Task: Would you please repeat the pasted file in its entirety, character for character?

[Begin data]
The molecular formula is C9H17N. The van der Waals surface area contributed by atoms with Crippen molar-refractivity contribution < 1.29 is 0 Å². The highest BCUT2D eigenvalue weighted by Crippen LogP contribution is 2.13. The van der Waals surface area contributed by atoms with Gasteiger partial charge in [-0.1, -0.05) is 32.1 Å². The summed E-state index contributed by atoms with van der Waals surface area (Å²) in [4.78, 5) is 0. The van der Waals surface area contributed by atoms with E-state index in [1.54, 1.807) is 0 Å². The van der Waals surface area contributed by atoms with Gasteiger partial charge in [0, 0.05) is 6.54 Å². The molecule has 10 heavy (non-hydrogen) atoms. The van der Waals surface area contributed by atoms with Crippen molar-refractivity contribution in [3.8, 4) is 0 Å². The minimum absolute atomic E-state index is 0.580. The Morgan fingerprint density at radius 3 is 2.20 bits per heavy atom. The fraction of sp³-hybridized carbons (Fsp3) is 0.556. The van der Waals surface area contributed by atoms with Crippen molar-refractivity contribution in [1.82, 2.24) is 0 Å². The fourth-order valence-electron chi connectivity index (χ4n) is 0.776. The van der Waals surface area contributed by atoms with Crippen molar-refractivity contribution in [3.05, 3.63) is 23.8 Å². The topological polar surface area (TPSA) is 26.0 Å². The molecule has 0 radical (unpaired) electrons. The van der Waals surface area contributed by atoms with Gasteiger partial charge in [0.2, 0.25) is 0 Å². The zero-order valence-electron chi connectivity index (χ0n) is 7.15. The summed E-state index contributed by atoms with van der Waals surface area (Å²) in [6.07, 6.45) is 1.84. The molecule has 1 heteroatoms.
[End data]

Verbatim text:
The molecular formula is C9H17N. The van der Waals surface area contributed by atoms with Crippen molar-refractivity contribution < 1.29 is 0 Å². The highest BCUT2D eigenvalue weighted by Crippen LogP contribution is 2.13. The van der Waals surface area contributed by atoms with Gasteiger partial charge in [-0.1, -0.05) is 32.1 Å². The summed E-state index contributed by atoms with van der Waals surface area (Å²) in [4.78, 5) is 0. The van der Waals surface area contributed by atoms with E-state index in [1.54, 1.807) is 0 Å². The van der Waals surface area contributed by atoms with Gasteiger partial charge in [0, 0.05) is 6.54 Å². The molecule has 10 heavy (non-hydrogen) atoms. The van der Waals surface area contributed by atoms with Crippen molar-refractivity contribution in [3.8, 4) is 0 Å². The minimum absolute atomic E-state index is 0.580. The Morgan fingerprint density at radius 3 is 2.20 bits per heavy atom. The fraction of sp³-hybridized carbons (Fsp3) is 0.556. The van der Waals surface area contributed by atoms with Crippen molar-refractivity contribution in [1.82, 2.24) is 0 Å². The fourth-order valence-electron chi connectivity index (χ4n) is 0.776. The van der Waals surface area contributed by atoms with Crippen molar-refractivity contribution in [3.05, 3.63) is 23.8 Å². The topological polar surface area (TPSA) is 26.0 Å². The molecule has 0 radical (unpaired) electrons. The van der Waals surface area contributed by atoms with Gasteiger partial charge in [0.2, 0.25) is 0 Å². The zero-order valence-electron chi connectivity index (χ0n) is 7.15. The summed E-state index contributed by atoms with van der Waals surface area (Å²) in [6.07, 6.45) is 1.84. The molecule has 1 heteroatoms.